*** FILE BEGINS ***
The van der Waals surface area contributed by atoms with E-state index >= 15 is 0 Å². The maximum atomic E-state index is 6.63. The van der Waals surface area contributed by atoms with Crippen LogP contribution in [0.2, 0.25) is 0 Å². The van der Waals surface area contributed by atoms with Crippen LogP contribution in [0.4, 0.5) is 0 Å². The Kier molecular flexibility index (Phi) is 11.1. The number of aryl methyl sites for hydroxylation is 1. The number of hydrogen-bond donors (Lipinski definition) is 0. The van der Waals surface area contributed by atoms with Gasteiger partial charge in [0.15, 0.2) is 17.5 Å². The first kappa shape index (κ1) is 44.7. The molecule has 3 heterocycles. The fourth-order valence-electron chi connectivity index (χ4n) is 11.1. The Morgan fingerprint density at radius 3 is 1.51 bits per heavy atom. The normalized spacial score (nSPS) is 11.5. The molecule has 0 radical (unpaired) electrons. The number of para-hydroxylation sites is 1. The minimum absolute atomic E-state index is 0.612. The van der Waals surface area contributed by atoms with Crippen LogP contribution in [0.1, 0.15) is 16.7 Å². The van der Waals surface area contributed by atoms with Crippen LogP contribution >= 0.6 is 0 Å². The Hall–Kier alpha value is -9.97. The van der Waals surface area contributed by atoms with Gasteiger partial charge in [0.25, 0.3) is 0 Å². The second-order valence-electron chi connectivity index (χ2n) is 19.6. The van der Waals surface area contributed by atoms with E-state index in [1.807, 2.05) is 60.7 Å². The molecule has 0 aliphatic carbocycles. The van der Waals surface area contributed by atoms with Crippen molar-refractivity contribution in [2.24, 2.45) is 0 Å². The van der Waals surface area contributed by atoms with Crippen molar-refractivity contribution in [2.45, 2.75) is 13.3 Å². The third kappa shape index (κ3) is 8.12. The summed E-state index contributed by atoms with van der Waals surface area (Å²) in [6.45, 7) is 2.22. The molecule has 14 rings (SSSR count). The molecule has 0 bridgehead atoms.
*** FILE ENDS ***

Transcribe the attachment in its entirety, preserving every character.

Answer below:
The van der Waals surface area contributed by atoms with E-state index >= 15 is 0 Å². The maximum atomic E-state index is 6.63. The van der Waals surface area contributed by atoms with Crippen LogP contribution in [0.2, 0.25) is 0 Å². The van der Waals surface area contributed by atoms with Crippen LogP contribution in [0.4, 0.5) is 0 Å². The Kier molecular flexibility index (Phi) is 11.1. The number of aryl methyl sites for hydroxylation is 1. The number of hydrogen-bond donors (Lipinski definition) is 0. The van der Waals surface area contributed by atoms with Gasteiger partial charge in [0.15, 0.2) is 17.5 Å². The first kappa shape index (κ1) is 44.7. The molecule has 3 heterocycles. The fourth-order valence-electron chi connectivity index (χ4n) is 11.1. The Morgan fingerprint density at radius 3 is 1.51 bits per heavy atom. The normalized spacial score (nSPS) is 11.5. The molecule has 0 radical (unpaired) electrons. The number of para-hydroxylation sites is 1. The minimum absolute atomic E-state index is 0.612. The van der Waals surface area contributed by atoms with Crippen LogP contribution in [0.1, 0.15) is 16.7 Å². The van der Waals surface area contributed by atoms with Crippen LogP contribution >= 0.6 is 0 Å². The Hall–Kier alpha value is -9.97. The van der Waals surface area contributed by atoms with Gasteiger partial charge in [0.25, 0.3) is 0 Å². The second-order valence-electron chi connectivity index (χ2n) is 19.6. The van der Waals surface area contributed by atoms with E-state index in [1.807, 2.05) is 60.7 Å². The molecule has 0 aliphatic carbocycles. The van der Waals surface area contributed by atoms with Crippen molar-refractivity contribution in [2.24, 2.45) is 0 Å². The van der Waals surface area contributed by atoms with Crippen molar-refractivity contribution in [2.45, 2.75) is 13.3 Å². The third kappa shape index (κ3) is 8.12. The summed E-state index contributed by atoms with van der Waals surface area (Å²) in [6.45, 7) is 2.22. The molecule has 14 rings (SSSR count). The molecule has 0 bridgehead atoms.